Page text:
– Theoretically, yes. During the Soviet era a lot of work was done on developing methods for teaching Russian to speakers from different language groups – Turkic, Abkhazo-Adyghean, Finno-Urgic, etc. In the years since, however, new problems have appeared – like new types of schools, for example, schools that teach in both Russian and the national language. There weren’t those kinds of schools in the Soviet era. Then they assumed that if you went to a national school, you’d continue in your native language until you received your diploma. Right now there are five types of national schools that provide for gradual transition from the native language to Russian. Some of them start in the fifth grade, some from the second, some after the ninth. All of them need special teaching materials to be developed. These types of schools rarely come into the view of those who study issues concerning bilinguals, although from my point of view, Russia’s national school are one example of how the problem of adaptation and introducing a child to a multicultural environment can be solved. This is a model of instructing children that preserves the native language, which the child speaks well. At the same time, the child knows Russian well and will, in the end, pass the state exam in Russian. By the way, this is only one aspect of the problems faced by bilinguals in Russia. Perhaps it’s not the most pressing.
– The problem of immigrants’ children is more pressing?
– Absolutely. It literally fell onto Russia in recent years, and almost nothing is being done to solve it. We turned out to be ill-prepared for such a growth in the number of children who speak Russian poorly in Russian cities. But there’s not a single large Russian city today that could survive without immigrants. If an immigrant settles in, finds work, obtains permanent registration, then he will send his children to a Russian school. The parents are decidedly certain of their adaptation in Russia, and in no circumstance do they want their children to be in any kind of separate course. This problem will get bigger. Already five years ago I heard the Russian teachers at a school in Stavropol saying that they didn’t know what to do with twenty students out of a class of twenty-eight not speaking Russian. This is an ordinary Russian school in a Russian region. You can hear teachers in Moscow saying the same thing, even though the numbers are different. Instead of twenty, there will be perhaps eight out of twenty-eight students whose Russian will be bad. We’re getting to the point where Russian teachers need to know methods of teaching Russian both as a native and as a foreign language. But we hardly have any such specialists like that. Such specialists are custom-made goods! Even new approaches to this problem are only beginning to be seen. For example, at the Moscow Institute of Open Education, there was a really good program developed for teaching Russian to children whose native language is not Russian. They really need to be gradually included in the general educational program, having studied the language in advance. We really do have such kids, but they are few in number! In large part, children are going to school who have lived a long time in Russia and who speak Russian at the elementary level and don’t have any interest in studying separately. These children should be inside a Russian-language environment and accept Russian as their own.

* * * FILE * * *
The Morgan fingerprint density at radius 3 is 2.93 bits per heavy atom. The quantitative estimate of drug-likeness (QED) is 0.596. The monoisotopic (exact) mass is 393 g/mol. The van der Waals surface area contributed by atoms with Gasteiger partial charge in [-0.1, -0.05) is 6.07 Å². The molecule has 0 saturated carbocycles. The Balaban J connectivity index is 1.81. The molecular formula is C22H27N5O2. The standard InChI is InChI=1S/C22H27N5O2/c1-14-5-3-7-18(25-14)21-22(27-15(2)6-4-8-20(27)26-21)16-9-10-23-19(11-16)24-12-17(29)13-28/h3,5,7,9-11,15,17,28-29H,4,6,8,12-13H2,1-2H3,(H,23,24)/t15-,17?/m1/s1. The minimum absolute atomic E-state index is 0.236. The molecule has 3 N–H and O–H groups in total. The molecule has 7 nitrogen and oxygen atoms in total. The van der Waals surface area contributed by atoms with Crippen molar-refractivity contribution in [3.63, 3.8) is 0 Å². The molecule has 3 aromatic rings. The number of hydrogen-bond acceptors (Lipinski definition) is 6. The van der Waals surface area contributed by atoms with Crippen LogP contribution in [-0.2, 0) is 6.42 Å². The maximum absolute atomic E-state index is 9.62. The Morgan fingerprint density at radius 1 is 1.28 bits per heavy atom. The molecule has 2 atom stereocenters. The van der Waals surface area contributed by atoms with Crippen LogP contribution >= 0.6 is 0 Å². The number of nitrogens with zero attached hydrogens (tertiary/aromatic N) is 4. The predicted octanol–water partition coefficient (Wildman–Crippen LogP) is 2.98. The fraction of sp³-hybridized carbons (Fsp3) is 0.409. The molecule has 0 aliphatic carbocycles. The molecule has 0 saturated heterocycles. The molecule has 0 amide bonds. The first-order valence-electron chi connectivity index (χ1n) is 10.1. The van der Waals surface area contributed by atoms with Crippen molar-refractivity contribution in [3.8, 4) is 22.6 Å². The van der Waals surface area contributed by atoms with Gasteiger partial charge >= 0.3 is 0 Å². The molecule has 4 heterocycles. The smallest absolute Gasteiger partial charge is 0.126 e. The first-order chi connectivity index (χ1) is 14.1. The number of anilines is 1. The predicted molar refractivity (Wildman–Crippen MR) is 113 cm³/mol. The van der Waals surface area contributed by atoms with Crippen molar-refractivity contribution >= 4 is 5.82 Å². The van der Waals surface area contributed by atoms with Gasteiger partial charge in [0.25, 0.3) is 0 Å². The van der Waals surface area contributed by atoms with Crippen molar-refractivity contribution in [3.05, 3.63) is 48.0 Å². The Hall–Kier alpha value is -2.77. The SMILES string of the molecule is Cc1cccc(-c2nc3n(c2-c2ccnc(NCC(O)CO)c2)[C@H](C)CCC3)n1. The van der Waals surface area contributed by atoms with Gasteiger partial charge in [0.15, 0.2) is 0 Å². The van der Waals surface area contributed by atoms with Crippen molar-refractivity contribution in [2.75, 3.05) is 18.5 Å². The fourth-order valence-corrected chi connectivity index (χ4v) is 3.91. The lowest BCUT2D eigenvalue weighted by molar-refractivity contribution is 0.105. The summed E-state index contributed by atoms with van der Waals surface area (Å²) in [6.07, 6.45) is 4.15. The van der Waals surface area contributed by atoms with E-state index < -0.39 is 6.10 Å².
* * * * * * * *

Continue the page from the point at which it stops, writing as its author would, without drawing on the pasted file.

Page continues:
– Won’t the interests of children whose native language is Russian suffer?
– As of yet, I honestly don’t know how to solve this problem. On the one hand, I believe isolating these children and teaching them that way is profoundly wrong. But on the other hand, imagine the burden being placed on a teacher now. It’s possible that Russian lessons shouldn’t be given for the entire class, but that classes should be divided into groups depending on ability, the way it’s done with foreign languages. But again, there’s no single solution that will work here, as this problem has its own uniqueness in every school to a greater or lesser degree. Some schools are already trying to solve the problem, although I’m not convinced that they’re choosing the right solutions. For example, for students with a poor knowledge of Russian, sometimes they are given an extra two hours of lessons per week with a special teacher. While they get, say, six hours a week instead of four, the other four are wasted with little taken in.